Speaker Mike Johnson is warning that the House and Senate could be at an “impasse” on government funding if the Democrat-controlled chamber tries to force the House GOP to bringing dense multi-subject spending bills to the House floor.
“We’ve sent appropriations bills over to the Senate and they have done nothing with them. Ultimately, we are going to be in a conference committee working out final agreements and all these things, but we are hopeful that the Senate will do their job,” Johnson told Fox News Digital in an interview
The House has passed five of 12 individual spending bills that together will fund the government in the next fiscal year. They’re slated to consider three more this week.
None have come for a vote in the Senate, where Democrats have lambasted Republicans for writing spending bills at a lower level than what was agreed to under the bipartisan debt limit deal. However, Senate appropriators announced a bipartisan deal last week to combine three spending bills into a “minibus.”
Johnson told Fox News Digital the House and Senate were “going to be at an impasse” if Schumer sent a minibus or an omnibus to the House rather than taking up the 12 individual spending bills.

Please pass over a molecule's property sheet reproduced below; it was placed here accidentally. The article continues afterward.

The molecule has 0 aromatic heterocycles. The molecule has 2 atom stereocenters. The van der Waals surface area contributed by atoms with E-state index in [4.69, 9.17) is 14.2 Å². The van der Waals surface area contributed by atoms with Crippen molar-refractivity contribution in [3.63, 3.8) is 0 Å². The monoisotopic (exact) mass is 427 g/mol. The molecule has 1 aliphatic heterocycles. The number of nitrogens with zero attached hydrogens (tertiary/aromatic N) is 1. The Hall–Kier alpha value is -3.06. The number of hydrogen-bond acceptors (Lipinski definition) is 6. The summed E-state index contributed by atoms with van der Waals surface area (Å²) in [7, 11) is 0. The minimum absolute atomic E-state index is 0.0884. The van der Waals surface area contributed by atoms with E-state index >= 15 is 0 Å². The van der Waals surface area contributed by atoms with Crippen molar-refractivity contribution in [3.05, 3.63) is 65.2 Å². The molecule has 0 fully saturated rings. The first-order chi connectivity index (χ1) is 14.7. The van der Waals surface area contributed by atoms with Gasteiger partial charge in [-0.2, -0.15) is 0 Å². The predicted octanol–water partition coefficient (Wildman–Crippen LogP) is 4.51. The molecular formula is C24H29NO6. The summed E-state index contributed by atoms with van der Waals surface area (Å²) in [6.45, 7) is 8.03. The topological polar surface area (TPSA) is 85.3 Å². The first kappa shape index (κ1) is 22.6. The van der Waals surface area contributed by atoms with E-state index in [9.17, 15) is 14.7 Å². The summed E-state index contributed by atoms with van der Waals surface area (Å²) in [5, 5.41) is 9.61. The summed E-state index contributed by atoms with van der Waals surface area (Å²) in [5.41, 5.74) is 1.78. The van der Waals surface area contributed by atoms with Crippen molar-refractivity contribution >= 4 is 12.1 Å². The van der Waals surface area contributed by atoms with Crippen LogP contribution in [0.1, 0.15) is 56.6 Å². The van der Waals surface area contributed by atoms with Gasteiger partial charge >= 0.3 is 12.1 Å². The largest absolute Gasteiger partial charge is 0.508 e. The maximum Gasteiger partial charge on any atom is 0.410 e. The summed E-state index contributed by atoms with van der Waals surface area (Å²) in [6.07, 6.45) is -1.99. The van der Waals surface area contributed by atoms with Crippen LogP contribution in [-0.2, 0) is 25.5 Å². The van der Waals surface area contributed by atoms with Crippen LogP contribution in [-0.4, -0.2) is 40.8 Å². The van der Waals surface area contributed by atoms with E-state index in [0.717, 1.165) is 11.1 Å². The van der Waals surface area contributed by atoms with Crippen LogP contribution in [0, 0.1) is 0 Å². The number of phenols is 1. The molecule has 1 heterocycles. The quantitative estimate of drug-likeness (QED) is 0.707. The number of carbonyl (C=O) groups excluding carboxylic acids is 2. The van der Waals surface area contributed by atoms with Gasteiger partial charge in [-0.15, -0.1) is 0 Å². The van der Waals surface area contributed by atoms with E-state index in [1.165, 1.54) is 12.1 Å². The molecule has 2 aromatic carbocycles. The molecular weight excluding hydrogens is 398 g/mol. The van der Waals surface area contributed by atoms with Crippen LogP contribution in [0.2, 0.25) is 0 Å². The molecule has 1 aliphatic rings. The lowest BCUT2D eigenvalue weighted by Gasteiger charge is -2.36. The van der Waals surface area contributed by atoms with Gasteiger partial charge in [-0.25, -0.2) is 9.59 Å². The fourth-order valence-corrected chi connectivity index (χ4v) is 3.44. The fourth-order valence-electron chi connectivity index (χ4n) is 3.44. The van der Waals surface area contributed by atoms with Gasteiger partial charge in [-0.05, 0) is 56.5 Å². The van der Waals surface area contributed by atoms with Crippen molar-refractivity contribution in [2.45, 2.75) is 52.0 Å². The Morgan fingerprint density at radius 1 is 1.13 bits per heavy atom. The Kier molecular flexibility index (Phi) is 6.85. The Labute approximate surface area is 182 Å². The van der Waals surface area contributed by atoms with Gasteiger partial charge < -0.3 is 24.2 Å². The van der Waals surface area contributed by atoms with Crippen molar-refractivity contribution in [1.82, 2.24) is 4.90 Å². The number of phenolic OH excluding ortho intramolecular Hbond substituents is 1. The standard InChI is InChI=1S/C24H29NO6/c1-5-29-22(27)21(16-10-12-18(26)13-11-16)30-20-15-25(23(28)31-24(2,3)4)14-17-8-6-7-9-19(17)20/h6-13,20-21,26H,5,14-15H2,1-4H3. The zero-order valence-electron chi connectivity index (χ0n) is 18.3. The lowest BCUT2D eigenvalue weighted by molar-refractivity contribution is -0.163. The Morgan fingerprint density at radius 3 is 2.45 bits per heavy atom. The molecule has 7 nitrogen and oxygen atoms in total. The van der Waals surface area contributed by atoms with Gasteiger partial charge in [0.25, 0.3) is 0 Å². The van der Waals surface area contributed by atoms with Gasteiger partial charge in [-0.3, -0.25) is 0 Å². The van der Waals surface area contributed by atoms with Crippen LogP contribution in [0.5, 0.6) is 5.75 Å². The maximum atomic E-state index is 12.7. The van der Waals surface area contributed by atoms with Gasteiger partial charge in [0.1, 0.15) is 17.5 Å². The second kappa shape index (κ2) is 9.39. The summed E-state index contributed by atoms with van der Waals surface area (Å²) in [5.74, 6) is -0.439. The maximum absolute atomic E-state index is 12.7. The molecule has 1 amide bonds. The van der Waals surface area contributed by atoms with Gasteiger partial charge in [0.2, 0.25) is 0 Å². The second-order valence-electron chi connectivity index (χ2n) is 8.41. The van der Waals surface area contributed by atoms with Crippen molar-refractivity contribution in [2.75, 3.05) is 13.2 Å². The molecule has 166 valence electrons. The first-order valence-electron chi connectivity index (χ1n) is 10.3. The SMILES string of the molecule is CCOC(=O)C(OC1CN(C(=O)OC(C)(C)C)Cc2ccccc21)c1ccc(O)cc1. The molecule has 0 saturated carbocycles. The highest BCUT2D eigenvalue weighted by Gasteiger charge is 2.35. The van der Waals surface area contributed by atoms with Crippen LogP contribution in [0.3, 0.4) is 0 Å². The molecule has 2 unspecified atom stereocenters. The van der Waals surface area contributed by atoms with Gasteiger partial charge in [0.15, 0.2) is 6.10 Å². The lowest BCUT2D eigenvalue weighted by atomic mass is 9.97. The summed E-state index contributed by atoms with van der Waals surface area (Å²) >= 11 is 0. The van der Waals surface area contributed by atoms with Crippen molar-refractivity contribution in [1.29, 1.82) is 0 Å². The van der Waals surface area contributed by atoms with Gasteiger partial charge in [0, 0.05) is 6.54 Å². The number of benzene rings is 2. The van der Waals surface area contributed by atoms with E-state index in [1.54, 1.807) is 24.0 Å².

“We are committed to returning to regular order, and that means…12 separate appropriations bills. And I think that people are with us on that,” Johnson said.
Last year the Democratically-held Congress funded the government with one large omnibus spending bill, something a majority of Republicans oppose.
“The problem with omnibus and minibus spending bills is that it’s irresponsible… Too much money is spent, there’s often not enough accountability for it. And the American people are not able to adequately follow how their [money] is being spent. And we have to change that,” Johnson said.
“We owe that to the people, to restore some sort of common sense in this process and allow the citizens that we represent to be able to follow and understand what’s happening here.”
Congress passed a short-term extension of last year’s fiscal priorities, known as a continuing resolution (CR) on Sept. 30, narrowly avoiding a government shutdown. That funding expires on Nov. 17.
Johnson suggested he would not bring another so-called “clean” CR but said the details of what House Republicans would need to add are still up in the air.
“We haven’t gotten there yet. Those discussions will begin in earnest this week,” he said of how to fit conservative priorities into a short-term spending bill. “I don’t want to put any markers out there yet, there are lots of ideas on the table.”
“But I think at the end of the day, what we’re trying to do is ensure that obviously the government remains in operation, but we do it in a fiscally responsible manner. And we cannot just print and borrow money and spend it anymore. We’re past that,” he said.
The three spending bills House Republicans are looking to pass this week fund the Department of Interior, the legislative branch and transportation along with Housing and Urban Development.